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What is an example of suspense created in part 1 of To Kill a Mockingbird?

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lctanme | Student, Grade 9 | (Level 1) eNoter

Posted February 21, 2013 at 12:54 PM via web

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What is an example of suspense created in part 1 of To Kill a Mockingbird?

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litteacher8 | Middle School Teacher | (Level 1) Distinguished Educator

Posted February 21, 2013 at 4:38 PM (Answer #2)

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An example of suspense from part one is the fire at Miss Maudie’s house.

Suspense is the creation of interest and excitement, where the reader wants to know what is going to happen.  The first part of the book comprises of chapters 1 to 11.

The fire in chapter eight is suspenseful because there is a danger, and also because we learn something new about an important character: Boo Radley.

At the front door, we saw fire spewing from Miss Maudie's diningroom windows. As if to confirm what we saw, the town fire siren wailed up the scale to a treble pitch and remained there, screaming. (ch 8)

The fire is suspenseful because Miss Maudie is in danger, and so is the whole neighborhood.  During the escapade, Scout realizes that there is a blanket on her shoulders.  She does not know what it means at first, but Jem does.

"You're right. We'd better keep this and the blanket to ourselves. Someday, maybe, Scout can thank him for covering her up."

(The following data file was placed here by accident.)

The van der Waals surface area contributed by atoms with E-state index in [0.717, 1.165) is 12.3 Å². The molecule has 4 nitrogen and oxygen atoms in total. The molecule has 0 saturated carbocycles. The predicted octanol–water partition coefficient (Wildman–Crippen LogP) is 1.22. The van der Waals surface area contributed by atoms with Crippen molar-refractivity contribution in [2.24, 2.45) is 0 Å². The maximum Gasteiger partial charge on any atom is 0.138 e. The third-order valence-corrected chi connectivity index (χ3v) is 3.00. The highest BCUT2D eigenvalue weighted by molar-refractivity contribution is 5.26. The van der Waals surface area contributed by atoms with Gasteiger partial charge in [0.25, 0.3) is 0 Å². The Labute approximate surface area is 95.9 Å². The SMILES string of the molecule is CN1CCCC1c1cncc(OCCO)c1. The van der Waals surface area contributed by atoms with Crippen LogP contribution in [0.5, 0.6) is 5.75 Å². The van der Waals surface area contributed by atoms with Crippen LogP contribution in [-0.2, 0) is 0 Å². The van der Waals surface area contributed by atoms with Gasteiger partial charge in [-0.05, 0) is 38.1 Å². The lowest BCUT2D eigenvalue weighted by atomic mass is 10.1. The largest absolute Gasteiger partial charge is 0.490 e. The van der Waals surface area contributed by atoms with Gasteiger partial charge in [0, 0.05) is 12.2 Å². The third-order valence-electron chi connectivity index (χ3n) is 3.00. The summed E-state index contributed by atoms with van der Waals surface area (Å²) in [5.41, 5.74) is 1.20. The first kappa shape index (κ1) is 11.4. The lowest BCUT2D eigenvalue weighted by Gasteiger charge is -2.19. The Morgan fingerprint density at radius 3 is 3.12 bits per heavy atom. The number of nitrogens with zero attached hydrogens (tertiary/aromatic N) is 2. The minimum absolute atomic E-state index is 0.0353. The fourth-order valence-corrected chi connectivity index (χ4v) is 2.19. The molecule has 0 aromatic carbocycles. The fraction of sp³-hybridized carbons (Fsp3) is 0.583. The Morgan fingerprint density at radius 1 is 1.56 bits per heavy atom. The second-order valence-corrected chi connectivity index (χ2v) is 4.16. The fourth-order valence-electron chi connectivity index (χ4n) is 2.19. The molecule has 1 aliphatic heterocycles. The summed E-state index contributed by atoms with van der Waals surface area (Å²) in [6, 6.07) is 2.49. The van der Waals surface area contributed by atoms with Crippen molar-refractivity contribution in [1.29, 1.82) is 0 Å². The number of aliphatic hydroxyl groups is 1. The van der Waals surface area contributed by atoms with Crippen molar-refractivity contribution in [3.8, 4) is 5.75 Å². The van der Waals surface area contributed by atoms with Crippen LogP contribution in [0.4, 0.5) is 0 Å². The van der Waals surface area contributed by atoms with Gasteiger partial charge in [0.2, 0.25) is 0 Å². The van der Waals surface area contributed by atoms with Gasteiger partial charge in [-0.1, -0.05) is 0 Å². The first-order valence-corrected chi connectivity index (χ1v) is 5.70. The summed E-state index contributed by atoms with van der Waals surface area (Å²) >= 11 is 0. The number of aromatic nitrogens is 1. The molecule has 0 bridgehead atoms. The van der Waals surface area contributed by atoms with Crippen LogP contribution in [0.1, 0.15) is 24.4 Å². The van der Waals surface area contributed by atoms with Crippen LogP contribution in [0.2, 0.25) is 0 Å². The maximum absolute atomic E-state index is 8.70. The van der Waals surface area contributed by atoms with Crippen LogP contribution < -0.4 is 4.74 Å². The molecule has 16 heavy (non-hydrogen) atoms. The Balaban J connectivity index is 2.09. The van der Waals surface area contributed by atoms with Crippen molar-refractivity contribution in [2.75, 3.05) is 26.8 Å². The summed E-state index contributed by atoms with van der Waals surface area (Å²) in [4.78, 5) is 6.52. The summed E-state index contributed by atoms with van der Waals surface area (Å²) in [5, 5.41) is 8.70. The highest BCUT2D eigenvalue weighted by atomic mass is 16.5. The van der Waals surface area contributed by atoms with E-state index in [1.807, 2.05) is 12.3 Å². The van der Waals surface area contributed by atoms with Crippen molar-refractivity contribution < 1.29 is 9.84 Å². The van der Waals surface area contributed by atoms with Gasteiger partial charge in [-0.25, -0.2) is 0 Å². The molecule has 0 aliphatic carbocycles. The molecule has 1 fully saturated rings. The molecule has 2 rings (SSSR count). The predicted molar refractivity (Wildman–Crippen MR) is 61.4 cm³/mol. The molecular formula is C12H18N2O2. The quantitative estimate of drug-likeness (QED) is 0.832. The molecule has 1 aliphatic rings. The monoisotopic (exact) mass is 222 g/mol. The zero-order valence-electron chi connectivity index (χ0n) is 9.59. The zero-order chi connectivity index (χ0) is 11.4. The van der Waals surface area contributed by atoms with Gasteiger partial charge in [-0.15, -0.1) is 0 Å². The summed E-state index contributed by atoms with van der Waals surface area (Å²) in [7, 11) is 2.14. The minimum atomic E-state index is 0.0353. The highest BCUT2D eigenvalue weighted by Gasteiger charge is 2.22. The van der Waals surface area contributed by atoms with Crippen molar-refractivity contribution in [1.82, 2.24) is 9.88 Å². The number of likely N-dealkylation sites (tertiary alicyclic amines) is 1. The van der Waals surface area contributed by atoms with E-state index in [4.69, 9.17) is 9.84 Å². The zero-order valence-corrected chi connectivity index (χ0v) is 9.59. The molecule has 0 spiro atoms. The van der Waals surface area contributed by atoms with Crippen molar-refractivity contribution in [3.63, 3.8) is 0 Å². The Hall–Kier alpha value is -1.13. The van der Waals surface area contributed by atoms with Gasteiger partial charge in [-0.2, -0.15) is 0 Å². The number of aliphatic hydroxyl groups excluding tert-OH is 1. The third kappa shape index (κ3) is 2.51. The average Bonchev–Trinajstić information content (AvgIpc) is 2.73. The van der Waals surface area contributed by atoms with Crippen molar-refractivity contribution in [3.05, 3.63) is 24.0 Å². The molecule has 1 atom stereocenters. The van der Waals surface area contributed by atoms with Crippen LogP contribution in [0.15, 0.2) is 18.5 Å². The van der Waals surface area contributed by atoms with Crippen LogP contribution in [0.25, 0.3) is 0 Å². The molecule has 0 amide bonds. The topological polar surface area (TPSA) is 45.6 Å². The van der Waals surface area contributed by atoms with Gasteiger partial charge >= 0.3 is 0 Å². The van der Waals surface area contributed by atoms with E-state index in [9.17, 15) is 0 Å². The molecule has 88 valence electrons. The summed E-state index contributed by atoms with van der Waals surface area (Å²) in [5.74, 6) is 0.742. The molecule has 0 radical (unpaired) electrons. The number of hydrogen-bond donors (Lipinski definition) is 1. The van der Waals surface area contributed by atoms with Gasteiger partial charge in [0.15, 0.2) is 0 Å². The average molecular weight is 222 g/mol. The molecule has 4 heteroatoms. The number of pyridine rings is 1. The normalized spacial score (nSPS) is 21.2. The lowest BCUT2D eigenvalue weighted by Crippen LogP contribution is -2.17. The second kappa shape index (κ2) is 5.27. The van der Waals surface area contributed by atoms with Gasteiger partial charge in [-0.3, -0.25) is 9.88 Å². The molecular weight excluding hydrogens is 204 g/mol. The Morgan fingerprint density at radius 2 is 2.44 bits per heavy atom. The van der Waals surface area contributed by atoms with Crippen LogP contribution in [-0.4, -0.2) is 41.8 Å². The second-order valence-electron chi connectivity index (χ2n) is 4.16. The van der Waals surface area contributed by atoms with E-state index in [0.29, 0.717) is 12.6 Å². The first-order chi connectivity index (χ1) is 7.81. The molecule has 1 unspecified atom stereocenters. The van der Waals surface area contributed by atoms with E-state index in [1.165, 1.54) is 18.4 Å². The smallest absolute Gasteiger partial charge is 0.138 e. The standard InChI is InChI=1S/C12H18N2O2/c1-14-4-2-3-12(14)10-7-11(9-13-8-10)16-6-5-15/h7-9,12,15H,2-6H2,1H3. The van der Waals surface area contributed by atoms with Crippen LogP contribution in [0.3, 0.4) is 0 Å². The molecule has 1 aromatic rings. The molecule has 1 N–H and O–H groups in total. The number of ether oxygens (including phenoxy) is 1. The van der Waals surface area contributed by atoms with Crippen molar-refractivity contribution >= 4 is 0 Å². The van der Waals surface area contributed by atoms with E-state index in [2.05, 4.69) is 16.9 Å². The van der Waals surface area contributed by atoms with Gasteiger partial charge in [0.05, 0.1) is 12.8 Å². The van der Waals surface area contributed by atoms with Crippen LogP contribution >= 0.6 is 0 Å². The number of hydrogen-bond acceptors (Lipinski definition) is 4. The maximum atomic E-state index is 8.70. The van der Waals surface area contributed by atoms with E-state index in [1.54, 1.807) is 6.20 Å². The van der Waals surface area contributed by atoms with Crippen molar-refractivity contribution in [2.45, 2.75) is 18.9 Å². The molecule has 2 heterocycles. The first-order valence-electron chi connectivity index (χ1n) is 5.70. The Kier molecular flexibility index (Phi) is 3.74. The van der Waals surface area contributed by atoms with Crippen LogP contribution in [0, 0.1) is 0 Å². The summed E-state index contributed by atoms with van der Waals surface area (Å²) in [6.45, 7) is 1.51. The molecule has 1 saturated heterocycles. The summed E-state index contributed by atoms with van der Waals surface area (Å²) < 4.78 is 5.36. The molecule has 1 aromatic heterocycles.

"Thank who?" I asked.

"Boo Radley. You were so busy looking at the fire you didn't know it when he put the blanket around you." (ch 8)

Thus the suspense is created on two levels.  The fire is exciting.  However, we are also excited because we realize that Boo Radley has reached out to Scout and the Finches.  The blanket is a gesture of friendship and caring.

Thus suspense is important both for plot and character development.  The blanket incident at the fire is a thematic turning point.

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wannam | High School Teacher | (Level 3) Educator

Posted February 21, 2013 at 4:06 PM (Answer #1)

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In part one of To Kill a Mockingbird, suspense is often created surrounding the character Boo Radley.  We know little of this character other than the children's fears and the townsfolk's mistrust.  We are given hints of a devious nature but little proof or rational behind it.  This character creates a sense of suspense because we do not know how he will interact with the children.  We see several instances where  he interacts with the children and often behaves in an unpredictable manner.  Of course there are other events which create suspense during part one of the novel.  These events all play on the same technique of unknown information.  All we have are the suspicions and rumors around town without the factual information.  This creates drama and suspense.

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